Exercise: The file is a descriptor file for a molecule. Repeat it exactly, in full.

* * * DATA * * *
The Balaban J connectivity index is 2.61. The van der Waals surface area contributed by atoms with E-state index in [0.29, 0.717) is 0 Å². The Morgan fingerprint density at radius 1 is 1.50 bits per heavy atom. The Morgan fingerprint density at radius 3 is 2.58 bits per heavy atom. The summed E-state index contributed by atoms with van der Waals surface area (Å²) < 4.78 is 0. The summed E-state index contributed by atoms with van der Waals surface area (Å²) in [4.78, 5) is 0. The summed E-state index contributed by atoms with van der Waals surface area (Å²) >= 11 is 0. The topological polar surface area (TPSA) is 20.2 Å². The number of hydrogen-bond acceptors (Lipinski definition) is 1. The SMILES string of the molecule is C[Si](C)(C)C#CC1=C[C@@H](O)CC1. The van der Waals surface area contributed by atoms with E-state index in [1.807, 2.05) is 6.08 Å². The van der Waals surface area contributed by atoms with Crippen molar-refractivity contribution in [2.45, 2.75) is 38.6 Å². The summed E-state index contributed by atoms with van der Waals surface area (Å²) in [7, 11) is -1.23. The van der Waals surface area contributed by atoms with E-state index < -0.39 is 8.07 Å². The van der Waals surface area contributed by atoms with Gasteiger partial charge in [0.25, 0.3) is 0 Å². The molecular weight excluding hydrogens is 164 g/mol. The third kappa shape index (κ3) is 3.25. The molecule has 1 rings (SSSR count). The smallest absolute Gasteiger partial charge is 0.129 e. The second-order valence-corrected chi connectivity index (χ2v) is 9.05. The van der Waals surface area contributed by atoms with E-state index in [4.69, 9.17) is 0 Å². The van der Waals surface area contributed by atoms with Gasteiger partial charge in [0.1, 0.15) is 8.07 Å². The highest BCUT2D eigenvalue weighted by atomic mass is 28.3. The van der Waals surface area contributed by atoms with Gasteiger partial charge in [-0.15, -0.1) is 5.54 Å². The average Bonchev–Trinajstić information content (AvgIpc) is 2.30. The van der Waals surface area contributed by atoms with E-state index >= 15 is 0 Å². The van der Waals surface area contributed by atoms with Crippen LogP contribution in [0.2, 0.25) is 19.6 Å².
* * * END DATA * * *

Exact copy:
The Balaban J connectivity index is 2.61. The van der Waals surface area contributed by atoms with E-state index in [0.29, 0.717) is 0 Å². The Morgan fingerprint density at radius 1 is 1.50 bits per heavy atom. The Morgan fingerprint density at radius 3 is 2.58 bits per heavy atom. The summed E-state index contributed by atoms with van der Waals surface area (Å²) < 4.78 is 0. The summed E-state index contributed by atoms with van der Waals surface area (Å²) in [4.78, 5) is 0. The summed E-state index contributed by atoms with van der Waals surface area (Å²) >= 11 is 0. The topological polar surface area (TPSA) is 20.2 Å². The number of hydrogen-bond acceptors (Lipinski definition) is 1. The SMILES string of the molecule is C[Si](C)(C)C#CC1=C[C@@H](O)CC1. The van der Waals surface area contributed by atoms with E-state index in [1.807, 2.05) is 6.08 Å². The van der Waals surface area contributed by atoms with Crippen molar-refractivity contribution in [2.45, 2.75) is 38.6 Å². The summed E-state index contributed by atoms with van der Waals surface area (Å²) in [7, 11) is -1.23. The van der Waals surface area contributed by atoms with E-state index < -0.39 is 8.07 Å². The van der Waals surface area contributed by atoms with Gasteiger partial charge in [0.25, 0.3) is 0 Å². The molecular weight excluding hydrogens is 164 g/mol. The third kappa shape index (κ3) is 3.25. The molecule has 1 rings (SSSR count). The smallest absolute Gasteiger partial charge is 0.129 e. The second-order valence-corrected chi connectivity index (χ2v) is 9.05. The van der Waals surface area contributed by atoms with E-state index in [4.69, 9.17) is 0 Å². The van der Waals surface area contributed by atoms with Gasteiger partial charge in [0.1, 0.15) is 8.07 Å². The highest BCUT2D eigenvalue weighted by atomic mass is 28.3. The van der Waals surface area contributed by atoms with Gasteiger partial charge in [-0.15, -0.1) is 5.54 Å². The average Bonchev–Trinajstić information content (AvgIpc) is 2.30. The van der Waals surface area contributed by atoms with E-state index >= 15 is 0 Å². The van der Waals surface area contributed by atoms with Crippen LogP contribution in [0.2, 0.25) is 19.6 Å².